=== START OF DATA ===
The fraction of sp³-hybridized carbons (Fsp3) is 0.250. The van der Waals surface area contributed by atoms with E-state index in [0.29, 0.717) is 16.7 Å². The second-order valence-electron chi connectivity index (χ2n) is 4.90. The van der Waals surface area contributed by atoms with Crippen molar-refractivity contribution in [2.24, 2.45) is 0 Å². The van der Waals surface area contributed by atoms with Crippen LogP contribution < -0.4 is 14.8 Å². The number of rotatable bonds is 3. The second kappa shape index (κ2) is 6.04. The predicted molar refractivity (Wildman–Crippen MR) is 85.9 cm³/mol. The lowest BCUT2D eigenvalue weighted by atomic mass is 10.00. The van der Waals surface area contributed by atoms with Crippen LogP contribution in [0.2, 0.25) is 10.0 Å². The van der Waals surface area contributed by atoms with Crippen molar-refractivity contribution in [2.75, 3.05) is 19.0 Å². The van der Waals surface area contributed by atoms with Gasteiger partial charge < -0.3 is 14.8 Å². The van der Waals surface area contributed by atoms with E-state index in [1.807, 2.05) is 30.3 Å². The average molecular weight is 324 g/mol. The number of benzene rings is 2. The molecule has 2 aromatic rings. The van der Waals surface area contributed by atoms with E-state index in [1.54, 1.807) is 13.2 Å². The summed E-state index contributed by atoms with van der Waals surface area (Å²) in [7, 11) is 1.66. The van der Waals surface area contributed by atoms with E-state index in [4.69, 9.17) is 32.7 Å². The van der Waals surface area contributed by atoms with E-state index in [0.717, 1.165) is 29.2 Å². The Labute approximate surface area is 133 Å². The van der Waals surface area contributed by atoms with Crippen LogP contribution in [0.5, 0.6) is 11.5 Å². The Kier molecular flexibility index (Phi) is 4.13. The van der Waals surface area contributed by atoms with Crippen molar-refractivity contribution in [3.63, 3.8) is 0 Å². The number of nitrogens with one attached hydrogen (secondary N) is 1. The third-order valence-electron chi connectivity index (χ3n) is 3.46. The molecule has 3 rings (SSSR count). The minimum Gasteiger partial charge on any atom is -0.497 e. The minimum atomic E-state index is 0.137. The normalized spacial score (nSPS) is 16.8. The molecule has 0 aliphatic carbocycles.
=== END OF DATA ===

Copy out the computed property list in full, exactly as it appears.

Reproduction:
The fraction of sp³-hybridized carbons (Fsp3) is 0.250. The van der Waals surface area contributed by atoms with E-state index in [0.29, 0.717) is 16.7 Å². The second-order valence-electron chi connectivity index (χ2n) is 4.90. The van der Waals surface area contributed by atoms with Crippen molar-refractivity contribution in [2.24, 2.45) is 0 Å². The van der Waals surface area contributed by atoms with Crippen LogP contribution < -0.4 is 14.8 Å². The number of rotatable bonds is 3. The second kappa shape index (κ2) is 6.04. The predicted molar refractivity (Wildman–Crippen MR) is 85.9 cm³/mol. The lowest BCUT2D eigenvalue weighted by atomic mass is 10.00. The van der Waals surface area contributed by atoms with Crippen LogP contribution in [0.2, 0.25) is 10.0 Å². The van der Waals surface area contributed by atoms with Crippen molar-refractivity contribution in [2.75, 3.05) is 19.0 Å². The van der Waals surface area contributed by atoms with Gasteiger partial charge < -0.3 is 14.8 Å². The van der Waals surface area contributed by atoms with E-state index in [1.807, 2.05) is 30.3 Å². The average molecular weight is 324 g/mol. The number of benzene rings is 2. The molecule has 2 aromatic rings. The van der Waals surface area contributed by atoms with E-state index in [1.54, 1.807) is 13.2 Å². The summed E-state index contributed by atoms with van der Waals surface area (Å²) in [7, 11) is 1.66. The van der Waals surface area contributed by atoms with E-state index in [4.69, 9.17) is 32.7 Å². The van der Waals surface area contributed by atoms with E-state index in [0.717, 1.165) is 29.2 Å². The Labute approximate surface area is 133 Å². The van der Waals surface area contributed by atoms with Crippen LogP contribution in [0.5, 0.6) is 11.5 Å². The Kier molecular flexibility index (Phi) is 4.13. The van der Waals surface area contributed by atoms with Crippen molar-refractivity contribution in [3.63, 3.8) is 0 Å². The number of nitrogens with one attached hydrogen (secondary N) is 1. The third-order valence-electron chi connectivity index (χ3n) is 3.46. The molecule has 3 rings (SSSR count). The minimum Gasteiger partial charge on any atom is -0.497 e. The minimum atomic E-state index is 0.137. The normalized spacial score (nSPS) is 16.8. The molecule has 0 aliphatic carbocycles.